After two years of debate, Congress finally passed a new farm bill this week. Concerns about the bill’s $478 billion price tag have long stalled the bill, but the past two weeks have seen rapid progress, and Obama is set to sign the farm bill into law this week.
The farm bill has a long history dating back to the Great Depression and has grown considerably since then. Though it once comprised solely farm aid, other programs such as the food stamp program became part of the bill in the 1970s. Since then, food stamp spending in particular has grown: it now comprises nearly four-fifths of the bill’s total spending.
New Deal Origins
Farmers had a rough time in the early 20th century. Crop prices rose dramatically during the 1910s as World War I disrupted European agriculture and drove demand for American crops. In response, many farmers stepped up production with the help of new machines like the combine harvester.
After the war ended, European demand dropped and crop prices plummeted. Many farmers struggled in the 1920s, even as the rest of the economy prospered. Between 1924 and 1928, Congress repeatedly passed legislation to regulate crop prices, but President Coolidge consistently vetoed farm relief.
Things got even worse when the Great Depression hit in 1929. By 1932, crop prices were less than a third of what they had been in 1920.
As part of the New Deal, President Roosevelt sought to help farmers by boosting crop prices. The first farm bill, passed in 1933, launched a program to raise agricultural prices by paying farmers to limit production. In 1938, Congress established the program on a permanent basis, to be renewed every five years.
The 1933 farm bill was just one of Roosevelt’s New Deal programs aimed at helping Americans cope with the Great Depression. Another of these was the first food stamp program, launched in 1939. Agriculture Secretary Henry Wallace, the program’s first administrator, described how it could solve two problems at once:
“We got a picture of a gorge, with farm surpluses on one cliff and under-nourished city folks with outstretched hands on the other. We set out to find a practical way to build a bridge across that chasm.”
Over four years, the food stamp program cost $262 million and helped 20 million Americans. A few years later, under a booming wartime economy, the program no longer seemed necessary. It ended in 1943.
Food Stamps Revived
Nearly 20 years after the end of the first food stamp program, President Kennedy launched a pilot program to test the viability of food stamps. With the 1964 Food Stamp Act, Congress and President Johnson expanded the food stamp program and made it permanent. Though the act included price supports for cotton and wheat, it remained largely separate from the existing farm bill.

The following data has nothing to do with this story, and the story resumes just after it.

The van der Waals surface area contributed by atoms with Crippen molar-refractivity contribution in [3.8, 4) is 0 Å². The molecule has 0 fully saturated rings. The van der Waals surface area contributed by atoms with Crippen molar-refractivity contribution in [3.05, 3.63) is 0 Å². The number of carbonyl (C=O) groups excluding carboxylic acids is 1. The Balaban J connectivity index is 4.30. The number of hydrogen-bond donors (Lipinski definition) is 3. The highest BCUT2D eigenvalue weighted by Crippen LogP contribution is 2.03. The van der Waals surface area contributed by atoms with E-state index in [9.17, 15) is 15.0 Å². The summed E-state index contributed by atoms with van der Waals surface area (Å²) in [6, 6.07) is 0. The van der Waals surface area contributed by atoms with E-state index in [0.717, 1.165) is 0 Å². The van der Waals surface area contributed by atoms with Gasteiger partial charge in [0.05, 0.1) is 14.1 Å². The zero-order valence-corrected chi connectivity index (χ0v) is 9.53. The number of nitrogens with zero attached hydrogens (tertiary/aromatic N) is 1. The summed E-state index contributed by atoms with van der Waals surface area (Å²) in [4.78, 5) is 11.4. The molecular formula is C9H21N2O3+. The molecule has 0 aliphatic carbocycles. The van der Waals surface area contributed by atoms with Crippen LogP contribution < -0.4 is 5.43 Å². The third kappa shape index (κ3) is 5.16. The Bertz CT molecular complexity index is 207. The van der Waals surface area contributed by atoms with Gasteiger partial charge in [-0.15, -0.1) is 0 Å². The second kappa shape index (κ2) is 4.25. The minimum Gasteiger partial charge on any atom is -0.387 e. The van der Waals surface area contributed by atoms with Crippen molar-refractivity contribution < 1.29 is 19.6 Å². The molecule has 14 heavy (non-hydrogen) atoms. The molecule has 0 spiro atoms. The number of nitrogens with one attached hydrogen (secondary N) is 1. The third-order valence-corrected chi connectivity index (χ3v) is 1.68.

The 1977 Food and Agriculture Act was the first to include the entire food stamp program within the farm bill. Since then, food stamps and farm aid have almost always been discussed in tandem.
One of the biggest changes to the farm bill came in 1996, when Congress voted to gradually eliminate farm subsidies over the next seven years. In 1997, however, crop prices slumped, and the next year Congress relaunched agricultural subsidies. This time, instead of paying farmers not to grow, the government offered direct payments to farmers based on how much land they had.
The Current Farm Bill
Congress passed the last farm bill in 2008, which budgeted for $288 billion in relief over five years. The new farm bill would allocate $478 billion over the next five years.
That price tag has been the most contentious point of debate, and the main reason the bill has taken so long, particularly since the Tea Party, which has had a huge influence over House Republicans since 2010, has made spending cuts their top priority.
So why has the farm bill budget grown so much? Food stamps and other nutritional programs comprise nearly 80 percent of its cost, totaling nearly $400 billion of the bill’s five-year spending. From $17 billion annual spending in 2000, food stamps grew to $38 billion in 2008 and $80 billion in 2013, doubling under Bush and then doubling again under Obama.
Economic circumstances are partly to blame. As unemployment rose during the 2009 recession, so did food stamp participation, from 28 million in 2008 to 45 million in 2011. Policy plays a role also. After welfare cuts in the 1990s, President Bush expanded the food stamp program in the 2002 farm bill. The 2009 stimulus also temporarily increased benefits.
The 2014 farm bill cuts $4 billion over five years–approximately 1 percent of current food stamp spending. The biggest way it accomplishes this is by tightening a loophole by which states could make someone applicable for federal aid by giving them just $1 in heating assistance.
Outside of food stamps, the bill cuts $7 billion from direct payments to farmers, but adds funding to crop insurance to compensate. Overall, the new farm bill reduces spending by $8 billion, a small fragment of what remains of a hefty set of programs.
The new farm bill also requires meat to be labeled based on where the animals were born, raised, and slaughtered. It does not include a controversial amendment from Iowa Congressman Steve King, which would have restricted states’ ability to regulate agricultural products.
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